J500 Media and the Environment


The holiness of hunger by Lauren Cunningham

I’m really not a very religious person. I was raised in a family who maybe went to church for both Christmas and Easter each year.

But if we’re defining religion as Merriam-Webster does, I can easily say that food is the only constant, ritualistic practice in which I believe. Yes, I do have to eat it in order to survive, but for me, and I think for many other people in American society, it serves as more of a connecting and comforting tool to which we can all relate.

from flickr.com

I have a pretty large family, and when we do get to see each other, it’s usually for some religious holiday. And you better believe we can eat. As most grandmothers do, all of my grandmas make the yummiest food, and they always have more than plenty to share. When I eat what they make, I connect to them and to the rest of my family enjoying the meal.

The fulfillment I think others get from their religion, I get from eating with my family. I love having a large family and being close to family members, and I feel closest with them at the dinner table — there’s always good conversation, everyone’s happy (probably because they’re eating good food). I get satisfaction and comfort out of having the reliability of family.

From the meals I’ve shared with family around the holidays, I can understand why food is interwoven with faith and religion. In most religions, food has great significance and symbolism.

The example of this I’m most familiar with comes from the practice of communion. People are taught that the bread is the body of Christ and wine is the blood of Christ in communion. Here, food is more than just something to look forward to on a Sunday morning  — it serves as a way in which to remember Christ.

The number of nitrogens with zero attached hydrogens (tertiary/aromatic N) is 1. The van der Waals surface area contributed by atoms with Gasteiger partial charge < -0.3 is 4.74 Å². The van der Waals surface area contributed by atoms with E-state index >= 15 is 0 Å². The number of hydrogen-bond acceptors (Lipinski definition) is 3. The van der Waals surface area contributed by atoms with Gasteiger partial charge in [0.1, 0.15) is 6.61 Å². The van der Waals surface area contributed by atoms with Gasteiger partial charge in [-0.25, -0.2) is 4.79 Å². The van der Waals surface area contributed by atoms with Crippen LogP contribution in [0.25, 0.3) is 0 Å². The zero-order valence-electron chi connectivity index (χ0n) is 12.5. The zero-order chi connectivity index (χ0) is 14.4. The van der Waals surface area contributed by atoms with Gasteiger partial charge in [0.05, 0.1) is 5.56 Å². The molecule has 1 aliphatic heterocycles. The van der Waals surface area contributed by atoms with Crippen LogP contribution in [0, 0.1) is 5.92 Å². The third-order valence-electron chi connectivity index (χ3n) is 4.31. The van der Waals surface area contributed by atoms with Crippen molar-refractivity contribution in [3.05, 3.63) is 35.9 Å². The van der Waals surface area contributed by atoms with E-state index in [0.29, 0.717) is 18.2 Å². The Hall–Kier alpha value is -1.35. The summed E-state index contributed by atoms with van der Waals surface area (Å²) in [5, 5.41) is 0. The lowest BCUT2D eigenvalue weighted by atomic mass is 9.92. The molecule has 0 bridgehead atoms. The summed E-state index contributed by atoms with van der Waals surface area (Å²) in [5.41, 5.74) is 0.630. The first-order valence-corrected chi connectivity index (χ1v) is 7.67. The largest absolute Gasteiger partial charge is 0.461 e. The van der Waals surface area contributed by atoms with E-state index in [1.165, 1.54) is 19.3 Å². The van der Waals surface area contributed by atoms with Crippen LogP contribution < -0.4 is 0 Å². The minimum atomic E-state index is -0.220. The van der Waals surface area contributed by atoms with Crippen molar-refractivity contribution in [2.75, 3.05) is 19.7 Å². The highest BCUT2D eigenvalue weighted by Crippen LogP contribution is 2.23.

Among most other religions, food also plays an large role in Judaism — in not just what people can eat, but also in how food is prepared. Some Jewish people only eat kosher food, which is food that is prepared in a certain way, such as animals who have been ritually slaughtered. Certain foods, such as matzoh or maror, symbolize specific parts of the story of Passover. This food provides a richer context of why Passover is celebrated, transforming what’s on the plate to be more than just something for survival purposes.

Especially in religion, food is much more than just a consumption of calories we need to keep alive from day to day. It provides nourishment for needs beyond the physical. It’s the common denominator among everyone. Everyone needs food. And when we share that food with family or with others of the same religion, we bond.

It’s a sacred idea to think that some of the foods we enjoy today are the same as those enjoyed thousands of years ago. Some of those same foods are mentioned in religious texts — the apple in the story of Adam and Eve. Food provides a connection, and in that connection lies comfort.

— Lauren Cunningham